Keno faces big test at legislative hearing Wednesday
Connecticut’s on-again-off-again flirtation with keno could get more serious Wednesday after lawmakers conduct a public hearing on the controversial, lottery-style electronic game.
And while keno’s fate may be wrapped with that of an equally controversial plan to open new gambling facilities in Connecticut, House Speaker J. Brendan Sharkey, D-Hamden, said keno might be crucial in its own right to support the state lottery.
“I think the Lottery is making a compelling case,” Sharkey told reporters Monday in the Legislative Office Building. “They believe they need it for their own survival.”
Wednesday’s hearing by the Finance, Revenue and Bonding Committee will be the legislature’s fourth public forum on keno since 2003 and its third since 2010. Still, given keno’s controversial nature, Sharkey said, it’s important to hold another hearing this year before any launch of the game is considered.
Officials at the Connecticut Lottery Corporation have said in recent years that offering keno at bars and restaurants in the state has tremendous growth potential, and could play an important role in the long-term fiscal health of the lottery system.
Corporation officials also expressed some concerns about that future last month when lawmakers conducted a hearing on the proposal of the Mohegan Sun casino and Foxwoods Resorts Casino — which want to open between one and three new gambling facilities in the state.
Although these would be designed to counter growing competition the casinos face from new facilities in neighboring states, lottery officials said an expanding casino industry — both in Connecticut and out-of-state — could weaken the lottery system.
That system is the single-largest source of gaming revenue in the state budget. Lottery corporation revenues are projected to top $310 million this fiscal year.
By comparison, Connecticut’s share of video slot revenues from the two casinos is projected at $268 million.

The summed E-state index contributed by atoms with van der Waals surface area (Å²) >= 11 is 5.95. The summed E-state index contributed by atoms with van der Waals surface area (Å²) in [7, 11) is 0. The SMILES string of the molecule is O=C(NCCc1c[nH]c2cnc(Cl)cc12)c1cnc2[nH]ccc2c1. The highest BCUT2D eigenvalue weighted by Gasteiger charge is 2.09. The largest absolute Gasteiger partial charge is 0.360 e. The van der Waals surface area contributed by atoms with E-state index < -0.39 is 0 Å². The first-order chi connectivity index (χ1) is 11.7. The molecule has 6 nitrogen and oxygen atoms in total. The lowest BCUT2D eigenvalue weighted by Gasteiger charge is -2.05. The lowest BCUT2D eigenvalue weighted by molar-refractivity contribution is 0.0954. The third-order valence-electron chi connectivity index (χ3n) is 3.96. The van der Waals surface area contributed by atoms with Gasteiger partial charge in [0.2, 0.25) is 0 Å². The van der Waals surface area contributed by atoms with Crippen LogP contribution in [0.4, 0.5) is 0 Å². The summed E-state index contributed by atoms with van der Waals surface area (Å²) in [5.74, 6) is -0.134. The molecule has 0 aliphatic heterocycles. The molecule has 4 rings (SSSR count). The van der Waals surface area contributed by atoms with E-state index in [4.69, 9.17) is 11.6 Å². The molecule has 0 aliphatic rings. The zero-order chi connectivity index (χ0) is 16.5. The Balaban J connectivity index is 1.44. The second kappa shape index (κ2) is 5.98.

Rep. Jeffrey Berger, D-Waterbury, co-chair of the finance committee, is one of keno’s strongest proponents in the legislature. Berger said the lottery system has limited growth options and told The Mirror last month that any proposal to expand casino gambling should include the introduction of keno to help the lottery system remain competitive.
The legislature and Malloy enacted a statute two years ago that would have allowed keno to be offered in Connecticut bars and restaurants, but scrapped plans before they were implemented one year later amid fears of voter opposition heading into the 2014 state elections.
But since then, legislators have realized they are unlikely to close big budget deficits projected for each of the next two fiscal years — $1.3 billion in 2015-16 and $1.4 billion in 2016-17 — without additional resources.
While the legislature’s nonpartisan Office of Fiscal Analysis projected two years ago that legalizing Keno would yield about $27 million annually for the state’s coffers, the lottery corporation has said there is the long-term potential for greater receipts.
In Massachusetts — the home of the most successful lottery in the nation in terms of per capita sales — the $790 million wagered on keno two years ago was 17 percent of the lottery’s gross revenues of $4.7 billion.
Connecticut could not launch Keno without the approval of the Mohegan and Mashantucket Pequot tribes, which own the Mohegan Sun and Foxwoods Resorts casinos, respectively.
Under a 22-year-old compact that grants the state a share of the casinos’ video slot revenues, Connecticut grants the Indian tribes that run them exclusive right to offer casino games in the state, and both sides have acknowledged keno falls under this umbrella. But tribal leaders have said they are willing to negotiate with state officials on the addition of keno.
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